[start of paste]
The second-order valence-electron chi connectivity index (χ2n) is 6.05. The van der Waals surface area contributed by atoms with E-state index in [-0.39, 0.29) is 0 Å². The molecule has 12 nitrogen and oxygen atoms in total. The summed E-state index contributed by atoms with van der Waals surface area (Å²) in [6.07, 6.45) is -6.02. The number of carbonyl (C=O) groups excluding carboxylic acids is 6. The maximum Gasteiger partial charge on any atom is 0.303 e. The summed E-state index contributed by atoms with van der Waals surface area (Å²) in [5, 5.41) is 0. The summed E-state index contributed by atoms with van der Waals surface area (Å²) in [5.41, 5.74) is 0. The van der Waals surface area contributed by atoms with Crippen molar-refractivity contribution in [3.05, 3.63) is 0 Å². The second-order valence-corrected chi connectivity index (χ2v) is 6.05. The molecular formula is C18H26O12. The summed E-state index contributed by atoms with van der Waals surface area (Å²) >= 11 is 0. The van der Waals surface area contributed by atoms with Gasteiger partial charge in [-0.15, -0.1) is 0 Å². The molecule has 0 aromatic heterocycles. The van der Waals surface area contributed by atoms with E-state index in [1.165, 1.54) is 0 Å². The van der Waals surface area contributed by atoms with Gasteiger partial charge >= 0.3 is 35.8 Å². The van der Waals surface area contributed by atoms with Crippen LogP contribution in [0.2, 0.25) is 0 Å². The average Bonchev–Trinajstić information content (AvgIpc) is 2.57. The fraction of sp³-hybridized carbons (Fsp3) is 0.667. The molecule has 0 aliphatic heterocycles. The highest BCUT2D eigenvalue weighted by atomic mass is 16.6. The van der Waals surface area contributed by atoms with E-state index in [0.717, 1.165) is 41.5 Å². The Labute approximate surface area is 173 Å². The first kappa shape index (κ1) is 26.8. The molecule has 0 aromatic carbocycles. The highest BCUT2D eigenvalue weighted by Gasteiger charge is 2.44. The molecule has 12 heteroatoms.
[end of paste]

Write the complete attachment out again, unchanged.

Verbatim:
The second-order valence-electron chi connectivity index (χ2n) is 6.05. The van der Waals surface area contributed by atoms with E-state index in [-0.39, 0.29) is 0 Å². The molecule has 12 nitrogen and oxygen atoms in total. The summed E-state index contributed by atoms with van der Waals surface area (Å²) in [6.07, 6.45) is -6.02. The number of carbonyl (C=O) groups excluding carboxylic acids is 6. The maximum Gasteiger partial charge on any atom is 0.303 e. The summed E-state index contributed by atoms with van der Waals surface area (Å²) in [5, 5.41) is 0. The summed E-state index contributed by atoms with van der Waals surface area (Å²) in [5.41, 5.74) is 0. The van der Waals surface area contributed by atoms with Crippen molar-refractivity contribution in [3.05, 3.63) is 0 Å². The second-order valence-corrected chi connectivity index (χ2v) is 6.05. The molecular formula is C18H26O12. The summed E-state index contributed by atoms with van der Waals surface area (Å²) >= 11 is 0. The van der Waals surface area contributed by atoms with Gasteiger partial charge in [-0.15, -0.1) is 0 Å². The molecule has 0 aromatic heterocycles. The van der Waals surface area contributed by atoms with E-state index in [1.165, 1.54) is 0 Å². The van der Waals surface area contributed by atoms with Gasteiger partial charge >= 0.3 is 35.8 Å². The van der Waals surface area contributed by atoms with Crippen LogP contribution in [0.2, 0.25) is 0 Å². The average Bonchev–Trinajstić information content (AvgIpc) is 2.57. The fraction of sp³-hybridized carbons (Fsp3) is 0.667. The molecule has 0 aliphatic heterocycles. The highest BCUT2D eigenvalue weighted by atomic mass is 16.6. The van der Waals surface area contributed by atoms with E-state index in [0.717, 1.165) is 41.5 Å². The Labute approximate surface area is 173 Å². The first kappa shape index (κ1) is 26.8. The molecule has 0 aromatic carbocycles. The highest BCUT2D eigenvalue weighted by Gasteiger charge is 2.44. The molecule has 12 heteroatoms.